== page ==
I dont actually need to process the entire shot when its fired if I can ask the question later "at this time could this object have hit that object with a shot."  Cheat detection doesnt have to be immediate as long a its reasonably soon after the fact.  All you cna do with a cehater anyway is (a) reset the game to befoe the cheat and/or (b) kick him or her out.

BattleTrollS/JNWN takes advantage of this, as we demoed at the show.  We send a message to the server whenevr our movement state changes-- this means start, stop, or chnage angle.  The server does a line segment test vs the walk mesh to check all the points in between. If it intersects a wall or other unwalkable, we tport the player abck to the start position of that ssegment.

(We actually limit the angle change messages to a min-change to avoid flooding the server.  We also send an update periodically even if we are just walking straight so lag doesnt get too extreme.)

I hoep this helps get the ideas flowing anyway.

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Offline Jeff

JGO Coder




Got any cats?


« Reply #33 - Posted 2006-03-30 22:28:39 »

Okay that I believe Cool  I suspect if you aked them yould find they are ALSo runing loosely coupeld physics on the client.  The only other way they could get the kind of motion theya re getting (ex a smooth arc in a jump) and not do that was if they were actually sending back paramteric curves to the client and I kind of doubt that.

I specifically asked them, and they run the same physics on the server and on the client, to avoid position cheating. Because they run physics at 30 frames per second, it means that they can smooth enough arcs when you jump -- linear interpolation between successive 33ms bites wouldn't be noticeably different from an actual parametric arc.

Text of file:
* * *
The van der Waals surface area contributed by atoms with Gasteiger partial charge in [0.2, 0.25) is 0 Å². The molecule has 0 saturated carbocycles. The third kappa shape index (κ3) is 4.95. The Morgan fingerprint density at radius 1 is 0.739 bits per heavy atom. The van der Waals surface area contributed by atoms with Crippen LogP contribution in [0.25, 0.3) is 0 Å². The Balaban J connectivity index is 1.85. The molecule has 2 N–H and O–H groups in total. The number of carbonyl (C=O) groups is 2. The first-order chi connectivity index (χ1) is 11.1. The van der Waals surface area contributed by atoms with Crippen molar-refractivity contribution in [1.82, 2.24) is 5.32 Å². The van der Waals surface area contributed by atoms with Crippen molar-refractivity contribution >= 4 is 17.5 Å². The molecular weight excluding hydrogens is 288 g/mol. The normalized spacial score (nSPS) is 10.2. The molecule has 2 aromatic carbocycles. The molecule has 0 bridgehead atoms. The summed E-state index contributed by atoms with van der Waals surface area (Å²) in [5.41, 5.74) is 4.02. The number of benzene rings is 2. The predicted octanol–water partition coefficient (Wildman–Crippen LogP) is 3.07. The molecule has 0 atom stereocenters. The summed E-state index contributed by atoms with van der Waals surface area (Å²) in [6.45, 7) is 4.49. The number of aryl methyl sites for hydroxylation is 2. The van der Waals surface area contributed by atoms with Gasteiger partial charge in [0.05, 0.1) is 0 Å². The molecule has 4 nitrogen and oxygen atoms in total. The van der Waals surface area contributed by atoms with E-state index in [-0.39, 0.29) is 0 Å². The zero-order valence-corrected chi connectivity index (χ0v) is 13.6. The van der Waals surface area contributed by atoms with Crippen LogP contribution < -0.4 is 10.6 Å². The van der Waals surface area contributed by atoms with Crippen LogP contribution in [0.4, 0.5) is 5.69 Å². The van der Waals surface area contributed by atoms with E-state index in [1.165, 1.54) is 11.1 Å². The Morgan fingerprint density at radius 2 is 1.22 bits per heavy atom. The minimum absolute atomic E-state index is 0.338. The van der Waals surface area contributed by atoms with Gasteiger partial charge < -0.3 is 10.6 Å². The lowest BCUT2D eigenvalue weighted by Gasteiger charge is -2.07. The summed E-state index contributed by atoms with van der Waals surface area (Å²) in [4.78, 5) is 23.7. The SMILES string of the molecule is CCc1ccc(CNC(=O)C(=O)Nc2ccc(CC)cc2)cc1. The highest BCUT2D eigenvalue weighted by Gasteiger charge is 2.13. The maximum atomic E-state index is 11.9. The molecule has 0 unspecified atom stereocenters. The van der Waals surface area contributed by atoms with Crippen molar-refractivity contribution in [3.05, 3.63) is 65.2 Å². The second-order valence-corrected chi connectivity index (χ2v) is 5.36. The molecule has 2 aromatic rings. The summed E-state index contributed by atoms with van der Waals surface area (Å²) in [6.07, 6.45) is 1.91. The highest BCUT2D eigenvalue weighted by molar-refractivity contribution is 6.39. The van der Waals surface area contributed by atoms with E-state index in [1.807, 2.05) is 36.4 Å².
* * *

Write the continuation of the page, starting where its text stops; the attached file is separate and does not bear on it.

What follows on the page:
But as you say they are simultaneously running the physcis  on the client.  Thats why its smooth, ist being locally controlled for the client. I assume they do some correcting periodically to keep it in lien with the servers idea of the world.  Thsi is what I mean when I say a "loosely coupled simulation" on the client.

There woudl be no way to get it smooth otherwise, internet spikes and latencies woudl screw it all up.


Quote
Last, @dsellars: I believe Jeff is suggesting that the server checks the moves the client's made using rays or swepth spheres, covering the movement area, rather than just move the object and test for intersection. Thus, the server would be running different code than the client (or at least, the same code with vastly different parameters). This is a model you can use if your game is only loosely physical, or only physical on the client (like an MMORPG).

Yes precisely. i laid out one approach above, i hope that helps, too.

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Offline dsellars

Junior Member




Need to write more games


« Reply #34 - Posted 2006-03-30 22:49:33 »

Thank you both for your time and input.

The problems you laid out are what I was worried about with this type game, part of the reason I decided to have a think bout this is precisly cos I don't see how you can keep everything excactly in sync Sad but then I have never tried to do it so.... 

I think I need to have a play and  think about all of this now.  I see what you are saying and it's similar to what I've started to think about.

I suspect I was getting too caught up in the wrong train of thought.

Cheers,
Dan.

Offline Jeff

JGO Coder




Got any cats?


« Reply #35 - Posted 2006-03-30 22:57:35 »

Btw... I am pretty surprised that CoH is doing any server side physics.

Their combat is all dice-roll from what I can see.  There is no twitch targeting and such.  (Which is true of just about all MMOs, again because of the latency issues.)  The Havok style physics that came  in with CoV all seem to be visual fluff and have no impact on play.  Even "knockback" was a late addition and doesnt really do much in the way of physics being a single object projected backards ona straight line.

The powers that "throw things" dont knock boxes over nor can you pick up real map objects-- the "thrown object' comes from nowehre and is just part of the animation.

About the only game-play physics I see in game is wall collision and floor detection.  It seems to me like there would be far cheaper and more scalable ways to handle that.